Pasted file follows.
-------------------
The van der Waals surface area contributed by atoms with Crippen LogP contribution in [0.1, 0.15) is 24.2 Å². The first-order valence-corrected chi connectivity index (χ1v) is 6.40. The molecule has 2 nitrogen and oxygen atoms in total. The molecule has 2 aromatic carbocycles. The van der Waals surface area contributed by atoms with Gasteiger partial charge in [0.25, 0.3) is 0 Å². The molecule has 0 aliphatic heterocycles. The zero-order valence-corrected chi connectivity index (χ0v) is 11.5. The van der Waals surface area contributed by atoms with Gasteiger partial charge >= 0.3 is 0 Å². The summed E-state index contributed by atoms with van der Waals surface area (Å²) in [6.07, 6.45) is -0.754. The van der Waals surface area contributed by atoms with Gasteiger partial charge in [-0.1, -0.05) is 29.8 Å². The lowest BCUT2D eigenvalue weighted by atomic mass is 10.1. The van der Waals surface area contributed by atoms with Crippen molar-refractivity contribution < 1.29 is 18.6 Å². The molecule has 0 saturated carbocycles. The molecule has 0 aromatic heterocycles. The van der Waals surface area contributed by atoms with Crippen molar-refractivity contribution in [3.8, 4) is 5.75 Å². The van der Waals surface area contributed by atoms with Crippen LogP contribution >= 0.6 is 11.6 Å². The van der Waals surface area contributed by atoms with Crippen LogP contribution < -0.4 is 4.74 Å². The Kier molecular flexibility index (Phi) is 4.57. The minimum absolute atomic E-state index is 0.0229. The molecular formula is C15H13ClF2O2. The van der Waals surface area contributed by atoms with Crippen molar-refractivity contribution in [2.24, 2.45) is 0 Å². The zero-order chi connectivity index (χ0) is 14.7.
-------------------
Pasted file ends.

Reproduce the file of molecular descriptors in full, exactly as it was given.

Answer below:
The van der Waals surface area contributed by atoms with Crippen LogP contribution in [0.1, 0.15) is 24.2 Å². The first-order valence-corrected chi connectivity index (χ1v) is 6.40. The molecule has 2 nitrogen and oxygen atoms in total. The molecule has 2 aromatic carbocycles. The van der Waals surface area contributed by atoms with Gasteiger partial charge in [0.25, 0.3) is 0 Å². The molecule has 0 aliphatic heterocycles. The zero-order valence-corrected chi connectivity index (χ0v) is 11.5. The van der Waals surface area contributed by atoms with Gasteiger partial charge >= 0.3 is 0 Å². The summed E-state index contributed by atoms with van der Waals surface area (Å²) in [6.07, 6.45) is -0.754. The van der Waals surface area contributed by atoms with Gasteiger partial charge in [-0.1, -0.05) is 29.8 Å². The lowest BCUT2D eigenvalue weighted by atomic mass is 10.1. The van der Waals surface area contributed by atoms with Crippen molar-refractivity contribution < 1.29 is 18.6 Å². The molecule has 0 saturated carbocycles. The molecule has 0 aromatic heterocycles. The van der Waals surface area contributed by atoms with Crippen molar-refractivity contribution in [3.8, 4) is 5.75 Å². The van der Waals surface area contributed by atoms with Crippen LogP contribution >= 0.6 is 11.6 Å². The van der Waals surface area contributed by atoms with Crippen LogP contribution < -0.4 is 4.74 Å². The Kier molecular flexibility index (Phi) is 4.57. The minimum absolute atomic E-state index is 0.0229. The molecular formula is C15H13ClF2O2. The van der Waals surface area contributed by atoms with Crippen molar-refractivity contribution in [2.24, 2.45) is 0 Å². The zero-order chi connectivity index (χ0) is 14.7.